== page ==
- Despite some headwinds, the MSCI AC World (USD) index rose by 2.3% from the end of October; it is up by 20% so far this year.
- Long-term yields rose, particularly in ‘peripheral’ eurozone markets.
- Among the G10 currencies, volatility returned to its lowest of the year. The US dollar appreciated against developed and emerging market currencies.
Once again, comments blew hot and cold over the course of November. The situation in Hong Kong became part of the discussions on a trade deal when US Congress passed the Human Rights and Democracy bill that mandates an annual check that Hong Kong has enough autonomy to justify its special relationship with the US. This initiative, and President Trump’s decision to sign the bill into law, antagonised the Chinese authorities. Despite all that, hopes that the two countries will finally conclude a phase 1 trade agreement reasonably soon helped markets to advance on the back of a slightly improved view of the economic climate and monetary policies that are still accommodative.
Major US equity indices at all-time highs
In developed markets, the US indices, which closed at all-time highs in November, outperformed: the Dow Jones 30 rose to above 28 000 points in the middle of the month and increased by 3.7%. The Nasdaq gained 4.5% and the S&P 500 3.4%. Several sectors posted gains of around 5%: technology, finance and healthcare.
In the eurozone, equity markets were supported by a positive turn in business surveys and, more generally, by relief after the publication of economic indicators that seem to mitigate the risk of recession further down the road. Germany escaped a technical recession in the third quarter, allowing the DAX index to gain 2.9%. Equity indices also benefited from the slight drop in the euro against the US dollar (-1.2%). The EURO STOXX 50 gained 2.8%, driven by a solid performance by the cyclical sectors. Year to date, it is up by 23.4% vs. 25.3% for the S&P 500 (in local currencies and without reinvested dividends).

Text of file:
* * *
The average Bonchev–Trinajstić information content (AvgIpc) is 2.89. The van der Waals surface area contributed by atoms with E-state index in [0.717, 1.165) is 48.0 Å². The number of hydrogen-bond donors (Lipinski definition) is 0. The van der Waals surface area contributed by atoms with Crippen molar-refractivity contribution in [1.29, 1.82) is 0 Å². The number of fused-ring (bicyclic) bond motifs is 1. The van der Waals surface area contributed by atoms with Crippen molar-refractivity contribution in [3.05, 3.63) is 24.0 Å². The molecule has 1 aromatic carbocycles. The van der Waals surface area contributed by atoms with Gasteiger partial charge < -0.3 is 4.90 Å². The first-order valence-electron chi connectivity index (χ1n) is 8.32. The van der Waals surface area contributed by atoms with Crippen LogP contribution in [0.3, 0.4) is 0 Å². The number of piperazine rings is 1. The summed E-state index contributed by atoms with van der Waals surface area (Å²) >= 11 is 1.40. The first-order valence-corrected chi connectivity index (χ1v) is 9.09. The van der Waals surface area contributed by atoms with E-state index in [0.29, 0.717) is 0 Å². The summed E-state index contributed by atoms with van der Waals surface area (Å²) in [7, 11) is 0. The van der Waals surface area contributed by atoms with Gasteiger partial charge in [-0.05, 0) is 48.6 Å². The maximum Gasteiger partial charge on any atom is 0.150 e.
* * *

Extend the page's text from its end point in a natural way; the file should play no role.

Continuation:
Despite a slight decline in the yen in November (-1.3% against the US dollar), the performance of Japanese equities was more modest than that of other major markets, with the Nikkei 225 index up by 1.6%. However, this followed solid rises in September (+5.1%) and October (+5.4%). A wait-and-see attitude by equity investors is therefore understandable at a time when the economy will be facing the consequences for consumption of the 1 October increase in VAT.
Exhibit 1: Emerging equities underperformed in November (as of 29/11/2019)
Slightly higher long-term yields (but only slightly)
The monthly rise of 9bp for the US 10-year yield looks modest compared to the 90bp fall seen since the beginning of the year.
The 10-year German Bund yield, which stood at -0.41% at the end of October, ended the month at
-0.36%, after returning to around -0.25% by mid-November, its highest since mid-July. The rise of long-term yields reflects the behaviour of US yields of the same maturity and an improved view of the economic climate. The slightly higher rates seen in the middle of the month may have been viewed by some investors as an opportunity for repositioning at somewhat more attractive levels.